Late fall and all winter are prime time for moving big fish with large streamers. Fishing from a drift boat or raft is the best way to fish with streamers since it’s easy to cover miles of river in a day. However, wade anglers shouldn’t feel left out because there is plenty of opportunity for them.
A 6wt or 8wt are great set ups for streamer fishing. A rod with good flex is best for getting solid hook ups. A fast rod is usually what new anglers pick however a rod with good flex will make casting large streamers with sinking line much easier. The Sage Payload is a new rod we just got into the shop at a very affordable price point for Sage quality.
Sinking line is a must. Large, bulky streamers require extra weight to get down even if they are tied with heavier eyes. Trophy sized browns are mysterious, solitary creatures that stick to the bottom of the river. These big browns love articulated streamers, which have two or more pieces to their body that allow for more natural movement in the water. Floating lines won’t give articulated streamers the flare they need due to the weight of the line not allowing the articulation move correctly. In fact many famous streamer patterns were designed to be fished with sinking line. The InTouch Series from Rio is a line that we highly recommend as it’s built with RIO’s ultra-low stretch ConnectCore Technology. A series of sinking tip lines specifically built for anglers that like a balanced casting rig. A unique, fatter body section eliminates the “kick” usually associated with casting sink tip lines; while the longer front tapers ensure the line does not dump on the forward cast. Rio and Scientific Anglers both make pre-made leaders. To rebuild leaders keep some 0X or 1X leader in your back.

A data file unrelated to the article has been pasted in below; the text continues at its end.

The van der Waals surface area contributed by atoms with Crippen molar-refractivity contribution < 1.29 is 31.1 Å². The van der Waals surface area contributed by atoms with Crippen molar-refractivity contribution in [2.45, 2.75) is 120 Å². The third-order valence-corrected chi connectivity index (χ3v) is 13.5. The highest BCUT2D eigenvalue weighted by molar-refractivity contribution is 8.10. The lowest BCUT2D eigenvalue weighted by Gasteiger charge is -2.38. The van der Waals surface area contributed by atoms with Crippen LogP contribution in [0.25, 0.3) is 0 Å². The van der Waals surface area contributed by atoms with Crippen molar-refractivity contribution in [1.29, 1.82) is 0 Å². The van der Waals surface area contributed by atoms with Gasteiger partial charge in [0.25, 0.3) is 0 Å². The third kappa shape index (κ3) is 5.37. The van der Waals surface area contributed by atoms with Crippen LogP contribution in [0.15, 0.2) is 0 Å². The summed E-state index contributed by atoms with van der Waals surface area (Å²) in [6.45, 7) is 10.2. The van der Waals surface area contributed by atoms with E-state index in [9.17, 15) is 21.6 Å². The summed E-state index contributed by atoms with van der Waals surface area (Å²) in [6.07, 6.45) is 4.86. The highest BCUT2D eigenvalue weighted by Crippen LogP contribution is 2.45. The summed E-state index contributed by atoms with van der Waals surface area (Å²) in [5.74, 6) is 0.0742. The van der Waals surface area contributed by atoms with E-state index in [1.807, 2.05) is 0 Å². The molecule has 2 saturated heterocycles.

When it comes to reels our main concern is finding one that balances out the set up and has a large arbor spool to accommodate large volumes of line. A well balanced rod isn’t usually the lightest but it will feel light thus making you a more effective caster. The Guru S from Lamson is hard to beat for its outstanding price as well as its bullet proof construction. Spare spools are available so you can keep sinking and floating line.
The biggest roadblock to successful streamer fishing is an anglers mindset. The anglers that are constantly catching big fish have probably been working at their craft for a few years so don’t get bummed if you blank six trips in a row. Unlike boat fishing, when anglers are fishing streamers while wading they have to find the fish and bank on key areas. Large predatory trout aren’t found in many places since they prefer deep areas with cover so they hide when spooked. Large whitewater rapids with underwater boulders are great areas as they know small fish will be stunned and disorientated when they come out of the rapid making for an easy meal. Log jams and root balls are great holding areas but they can be a pain to fish since there’s so many places to snag. In this case it’s best to cast close and try to draw the fish out. An often overlooked area is stocking tubes. To make life easier for DNR agents the state has built stocking tubes in many creeks and rivers. Typically they go directly into large pools. Between the transportation from the hatchery to the river trout often get banged up. Carbon dioxide also builds up in their gills so they will need a few minutes to get fresh, oxygenated water back in their bodies. All this adds up to easy pickings for a predatory trout. We’ve heard stories at the shop about the stocking tube at Jone’s Bridge holding some giant browns as well as many Delayed Harvest streams. Ultimately, streamer fishing is a game of patience with big pay-off when you land that monster brown. Good luck out there and let us know how we can help you!